“When I jumped into the Finn in Valencia you were surrounded by guys who had already qualified for the Games, so there was a real intensity going as they geared up for Rio and that gives you an insight into what you have to do get to Tokyo in four years time.”

“The guys there have been beyond helpful and that’s really accelerated the learning curve. I feel like I am making big jumps.”

He hopes to return to Aarhus several times before the 2018 Sailing World Championship. “The goal would be to get to Aarhus as much as possible as possible over the next two years. As we’ve seen here this week there is a lot to learn. It’s definitely going to be a challenge but it’s a great place to sail.”

Due to his size he’s always had an advantage in the breezy conditions. “It’s definitely one of my strengths, but I don’t like to see myself as a heavy weather sailor because then you end up just focussing on that. So currently one of my main focuses is the lighter winds, the right setup, the techniques I need. If I can hold on in the lighter stuff I know when the breeze comes in I stand a good chance of being around the front of the fleet.”

The main attraction for him is the daily challenge. “Every day I am in the boat it’s a challenge. Whether it’s light or windy, it’s either in your head or improving your physicality, and in the breezy stuff like yesterday, it’s a brilliant boat. Every time I get in the boat it’s a pleasure to sail. Also you’ll see in the results this week the calibre of the fleet – they are all mixing it with the top of the senior fleet as well so to come here for a junior event and have this high calibre in the fleet is incredible. You are not given an inch by anybody and having to fight for every position.”

“This time last year when I stepped into the Finn for the first time, Tokyo was there on the board as the dream goal and the plan was laid out. I think if I execute that plan properly, I‘ll see myself there in four years time.”

Published in Olympic
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A new youth initiative from the British Finn class has been established to enable aspiring young sailors make the transition from local fleets to international competition by providing a range of training and funding opportunities. This past week the GAC Pindar sponsored U23 squad have been training at the Weymouth & Portland Sailing Academy, ahead of next month’s U23 Finn World Championship in Aarhus, Denmark.

The U23 squad consists of six sailors between the ages of 16 and 19 and is coached by former British Sailing Team member James Hadden. The inspiration for the project came from the British Finn Association (BFA) trying to provide a structured pathway for young sailors who outgrow classes such as the Laser (more than 90kg) to continue into the Finn class at a high level.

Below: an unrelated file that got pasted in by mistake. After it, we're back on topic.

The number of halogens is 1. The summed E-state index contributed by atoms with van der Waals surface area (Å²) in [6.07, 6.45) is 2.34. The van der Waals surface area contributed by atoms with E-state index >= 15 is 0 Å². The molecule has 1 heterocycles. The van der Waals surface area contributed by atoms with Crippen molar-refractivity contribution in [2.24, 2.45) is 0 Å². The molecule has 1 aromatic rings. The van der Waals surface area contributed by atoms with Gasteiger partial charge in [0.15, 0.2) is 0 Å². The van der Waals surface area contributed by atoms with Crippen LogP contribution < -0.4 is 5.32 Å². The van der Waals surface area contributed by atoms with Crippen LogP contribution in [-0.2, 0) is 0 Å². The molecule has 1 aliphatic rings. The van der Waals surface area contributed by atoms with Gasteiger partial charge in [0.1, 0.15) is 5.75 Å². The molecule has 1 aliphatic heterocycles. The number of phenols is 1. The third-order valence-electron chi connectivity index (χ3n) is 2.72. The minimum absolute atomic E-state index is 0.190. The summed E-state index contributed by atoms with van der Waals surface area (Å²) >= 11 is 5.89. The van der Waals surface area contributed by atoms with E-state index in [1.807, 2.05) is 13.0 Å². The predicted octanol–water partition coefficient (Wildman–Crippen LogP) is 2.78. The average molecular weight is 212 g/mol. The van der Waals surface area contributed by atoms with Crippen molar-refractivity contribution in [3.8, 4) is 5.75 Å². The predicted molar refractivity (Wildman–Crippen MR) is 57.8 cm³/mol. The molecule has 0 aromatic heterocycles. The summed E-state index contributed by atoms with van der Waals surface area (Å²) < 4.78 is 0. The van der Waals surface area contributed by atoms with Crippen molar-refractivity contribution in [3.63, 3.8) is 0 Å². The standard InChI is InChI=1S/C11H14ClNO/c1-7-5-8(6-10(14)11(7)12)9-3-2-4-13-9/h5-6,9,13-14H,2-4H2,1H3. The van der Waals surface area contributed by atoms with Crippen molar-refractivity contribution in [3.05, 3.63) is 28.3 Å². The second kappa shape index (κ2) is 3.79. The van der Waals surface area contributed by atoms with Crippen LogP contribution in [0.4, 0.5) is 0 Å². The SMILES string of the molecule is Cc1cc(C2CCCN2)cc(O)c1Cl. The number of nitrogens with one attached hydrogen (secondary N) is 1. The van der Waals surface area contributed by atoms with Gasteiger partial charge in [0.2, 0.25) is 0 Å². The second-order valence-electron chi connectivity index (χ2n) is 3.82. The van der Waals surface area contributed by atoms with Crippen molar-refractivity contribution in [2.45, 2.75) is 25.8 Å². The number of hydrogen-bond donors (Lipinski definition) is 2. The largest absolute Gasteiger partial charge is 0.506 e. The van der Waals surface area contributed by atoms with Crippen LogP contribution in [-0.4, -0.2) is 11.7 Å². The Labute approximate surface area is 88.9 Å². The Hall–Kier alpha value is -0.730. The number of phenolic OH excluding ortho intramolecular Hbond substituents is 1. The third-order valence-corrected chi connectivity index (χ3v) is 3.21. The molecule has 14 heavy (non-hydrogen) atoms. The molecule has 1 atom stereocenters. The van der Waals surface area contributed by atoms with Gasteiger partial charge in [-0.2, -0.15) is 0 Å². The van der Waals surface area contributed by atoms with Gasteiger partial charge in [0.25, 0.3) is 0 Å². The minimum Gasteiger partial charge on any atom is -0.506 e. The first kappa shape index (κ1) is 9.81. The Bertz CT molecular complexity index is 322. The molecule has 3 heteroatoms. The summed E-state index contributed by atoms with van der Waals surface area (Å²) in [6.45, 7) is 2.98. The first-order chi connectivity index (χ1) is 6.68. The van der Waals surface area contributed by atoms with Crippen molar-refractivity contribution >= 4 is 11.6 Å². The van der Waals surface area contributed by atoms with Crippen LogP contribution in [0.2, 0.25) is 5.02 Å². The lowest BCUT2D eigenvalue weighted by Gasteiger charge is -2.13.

The BFA squad provides the U23 squad with training and various funding to compete at a limited number of events, with the key objective being to achieve high-level results at the Under 23 World Championship. For the successful sailors it also represents a possible route into the national team.

The 2016 squad has been formed with six sailors: Jack Arnell (18), Markus Bettum (19), Callum Dixon (16), Matt Stevens (19), Joe Stocker (18) and Cameron Tweedle (17).

The sailors come from a diverse range of sailing backgrounds, are from 92 to 110 kg in weight, and around 190-200 cm in height. All are too big to sail anything else at this level and are committed to the programme that the BFA has established. All of them have at least four more years at U23 level – the youngest has eight years – so there is plenty of scope to develop and create the champions of the future.

Last week in Weymouth the squad had a great week of training and sailing in a mix of conditions, and were joined by some of the National Team. It proved great preparation for July’s Finn Silver Cup (the U23 World Championship) in Denmark at which all six will compete alongside two British Sailing Team sailors, Henry Wetherell and Hector Simpson, in a fleet of around 40 of the world’s best young Finn sailors.

James Hadden said of the week, “The training camp was all about preparing for the Under 23 Worlds. We spent the week working on improving speed, and continuing their fitness development. We were lucky to have the British Sailing Team Podium Potential squad members join in for the week as well so the lads got a chance to line up against some experienced fast sailors, like Pete McCoy. It was encouraging to see the lads were pushing the PP sailors hard all week in a variety of conditions. The team are already very close and work really well with each other.”